What is Preeclampsia?

May 24, 2024

World Preeclampsia Day, observed annually on May 22nd, aims to raise crucial awareness about preeclampsia, a potentially life-threatening pregnancy complication.

About Preeclampsia: 

  • It is a serious condition that can happen after the 20th week of pregnancy or after giving birth (called postpartum preeclampsia).
  • Most people who have preeclampsia have dangerously high blood pressureand may have problems with their kidneys or liver.
    • High blood pressure (also called hypertension) can stress the heart and cause problems during pregnancy.
  • What causes preeclampsia? It is believed to come from a problem with the health of the placenta (the organ that develops in the uterus during pregnancy and is responsible for providing oxygen and nutrients to the fetus). 
  • Symptoms:
    • Many people with preeclampsia do not have any symptoms.
    • For those that do, some of the first signs of preeclampsia are high blood pressure, protein in the urine, and retaining water (this can cause weight gain and swelling).
    • Other signs of preeclampsia include Headaches, Blurry vision or light sensitivity, Dark spots appearing in your vision, Right side abdominal pain, Swelling in your hands and face (edema), and Shortness of breath.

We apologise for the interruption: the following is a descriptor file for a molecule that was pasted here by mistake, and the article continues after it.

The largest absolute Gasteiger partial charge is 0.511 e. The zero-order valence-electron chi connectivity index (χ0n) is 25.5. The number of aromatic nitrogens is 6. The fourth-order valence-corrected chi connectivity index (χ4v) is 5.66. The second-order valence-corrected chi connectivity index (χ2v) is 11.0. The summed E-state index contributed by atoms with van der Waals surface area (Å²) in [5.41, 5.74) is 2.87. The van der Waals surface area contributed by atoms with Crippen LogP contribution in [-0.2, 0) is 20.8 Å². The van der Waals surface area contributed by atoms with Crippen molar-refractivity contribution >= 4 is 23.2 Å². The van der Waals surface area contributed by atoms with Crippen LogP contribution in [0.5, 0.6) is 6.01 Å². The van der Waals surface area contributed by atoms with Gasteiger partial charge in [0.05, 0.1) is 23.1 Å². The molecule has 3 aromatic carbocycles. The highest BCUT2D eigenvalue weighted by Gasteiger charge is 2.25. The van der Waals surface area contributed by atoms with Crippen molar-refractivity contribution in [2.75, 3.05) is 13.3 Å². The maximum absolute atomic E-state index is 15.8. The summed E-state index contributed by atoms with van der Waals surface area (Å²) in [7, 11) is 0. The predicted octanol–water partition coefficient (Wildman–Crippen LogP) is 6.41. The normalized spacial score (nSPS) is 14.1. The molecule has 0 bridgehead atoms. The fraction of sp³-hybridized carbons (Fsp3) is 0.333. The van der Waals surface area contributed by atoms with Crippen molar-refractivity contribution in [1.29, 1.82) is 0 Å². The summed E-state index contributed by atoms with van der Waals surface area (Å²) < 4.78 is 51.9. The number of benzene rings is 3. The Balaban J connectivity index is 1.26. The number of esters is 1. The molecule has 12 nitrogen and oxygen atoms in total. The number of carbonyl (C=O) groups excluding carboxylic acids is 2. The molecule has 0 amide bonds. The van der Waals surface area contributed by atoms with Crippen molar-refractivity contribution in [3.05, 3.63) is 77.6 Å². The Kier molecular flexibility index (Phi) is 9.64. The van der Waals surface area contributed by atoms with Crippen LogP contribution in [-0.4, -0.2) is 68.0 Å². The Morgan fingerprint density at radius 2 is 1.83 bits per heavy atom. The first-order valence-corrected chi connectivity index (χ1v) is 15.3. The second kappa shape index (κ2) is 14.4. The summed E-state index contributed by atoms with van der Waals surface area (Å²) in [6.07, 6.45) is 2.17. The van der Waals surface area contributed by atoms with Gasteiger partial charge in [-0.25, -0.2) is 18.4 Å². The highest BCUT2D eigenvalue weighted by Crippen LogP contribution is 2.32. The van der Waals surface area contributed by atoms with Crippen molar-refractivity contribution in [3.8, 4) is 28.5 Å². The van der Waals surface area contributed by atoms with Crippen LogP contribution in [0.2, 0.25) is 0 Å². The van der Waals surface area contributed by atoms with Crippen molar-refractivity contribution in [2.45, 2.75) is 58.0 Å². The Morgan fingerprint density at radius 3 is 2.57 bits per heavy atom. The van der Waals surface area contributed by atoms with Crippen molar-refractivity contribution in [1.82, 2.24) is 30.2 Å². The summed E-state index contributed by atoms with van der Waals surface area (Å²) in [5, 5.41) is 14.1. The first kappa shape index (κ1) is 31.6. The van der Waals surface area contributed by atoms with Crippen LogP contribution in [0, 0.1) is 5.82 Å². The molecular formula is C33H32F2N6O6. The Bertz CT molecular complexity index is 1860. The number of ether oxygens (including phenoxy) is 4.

• While most people who have preeclampsia have healthy babies, this condition can cause serious problems.
    • It can also affect other organs in the body and be dangerous for both the mom and her developing fetus.
    • It can cause preterm delivery and even death.
  • Treatment:
    • The only cure for preeclampsia is to give birth.
    • Even after delivery, symptoms of preeclampsia can last 6 weeks or more.
    • Treatment, if necessary, is based on how far along the pregnancy is, and may include induced labor or a Caesarean section (C-section).